The book is at once sad, and yet so full of love. It is a delightful love story, but also a story poignant with the loss and separation caused by war. It is a story of what might-have-been. It is part heart-breaking, and also a son’s tender account of what became an increasingly dysfunctional life. “She had 41 years of dying ahead” (p 17) Trafford says of his mother. Such a sad waste, caused by an evil bitch of a mother. Alice’s mother obviously cared for nothing other than her own perception of success. She cared nothing for her daughter’s happiness.

I was constantly aware that this was my parents’ generation. Although my own family story is very different, it was the same time period. There are many such stories from that era. And I wept to think of how many lives were warped by war, by insensitivity, by insistence on appearances.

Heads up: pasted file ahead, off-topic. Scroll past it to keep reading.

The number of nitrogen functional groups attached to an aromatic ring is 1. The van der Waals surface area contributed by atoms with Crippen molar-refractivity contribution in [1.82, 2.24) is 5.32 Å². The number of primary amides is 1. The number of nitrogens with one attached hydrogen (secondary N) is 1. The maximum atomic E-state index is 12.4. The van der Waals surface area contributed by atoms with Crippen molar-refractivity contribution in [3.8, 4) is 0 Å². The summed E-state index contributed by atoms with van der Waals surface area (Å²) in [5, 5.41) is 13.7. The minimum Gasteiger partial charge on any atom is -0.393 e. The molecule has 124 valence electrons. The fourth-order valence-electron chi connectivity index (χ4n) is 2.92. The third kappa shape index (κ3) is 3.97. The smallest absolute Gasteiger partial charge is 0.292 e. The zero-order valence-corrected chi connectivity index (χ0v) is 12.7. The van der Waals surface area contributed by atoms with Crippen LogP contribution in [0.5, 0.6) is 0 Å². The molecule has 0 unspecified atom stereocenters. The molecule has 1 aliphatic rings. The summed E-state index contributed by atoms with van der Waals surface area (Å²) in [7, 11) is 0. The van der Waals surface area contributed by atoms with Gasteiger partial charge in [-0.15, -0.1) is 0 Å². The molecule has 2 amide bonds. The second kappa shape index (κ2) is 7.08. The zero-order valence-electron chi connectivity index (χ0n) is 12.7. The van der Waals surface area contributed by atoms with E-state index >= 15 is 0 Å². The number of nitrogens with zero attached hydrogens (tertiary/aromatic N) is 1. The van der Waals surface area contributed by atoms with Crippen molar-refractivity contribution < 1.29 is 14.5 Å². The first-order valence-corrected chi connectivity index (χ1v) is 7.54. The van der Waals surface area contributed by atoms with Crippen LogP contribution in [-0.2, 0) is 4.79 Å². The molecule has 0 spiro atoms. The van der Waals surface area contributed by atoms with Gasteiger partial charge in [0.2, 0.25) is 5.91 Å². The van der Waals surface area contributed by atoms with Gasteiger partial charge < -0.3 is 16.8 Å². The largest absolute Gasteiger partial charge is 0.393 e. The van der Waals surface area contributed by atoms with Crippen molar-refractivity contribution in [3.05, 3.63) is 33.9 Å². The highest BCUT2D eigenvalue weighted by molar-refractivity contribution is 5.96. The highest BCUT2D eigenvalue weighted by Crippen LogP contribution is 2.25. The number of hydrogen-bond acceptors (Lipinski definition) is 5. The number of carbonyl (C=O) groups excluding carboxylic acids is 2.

I urge anyone, of whatever age, to seek out this book. You will not be disappointed.

No Regrets, an intro

I want to write more extensively on this topic, but here is a beginning!

I have tried to live my life with no regrets. This is not usually easy! All around us people live regretting things in their past. They regret decisions they have made. They regret decisions they did not make. They regret situations that either of the above resulted in.

I could easily live with regret for things I have done, not done, or could’ve done differently. But exposure to the whole world of soul regression and the Spirit realm has helped me better deal with this. It has given me a perspective of the divine which in turn has influenced perspectives on this life I now lead. It has helped me have a much healthier approach to life and how I view my past.

As I said above, I want to explore this in more detail, but for now I just wanted to open up the topic. It has been high in my mind for the past few weeks and I wanted to at least get started!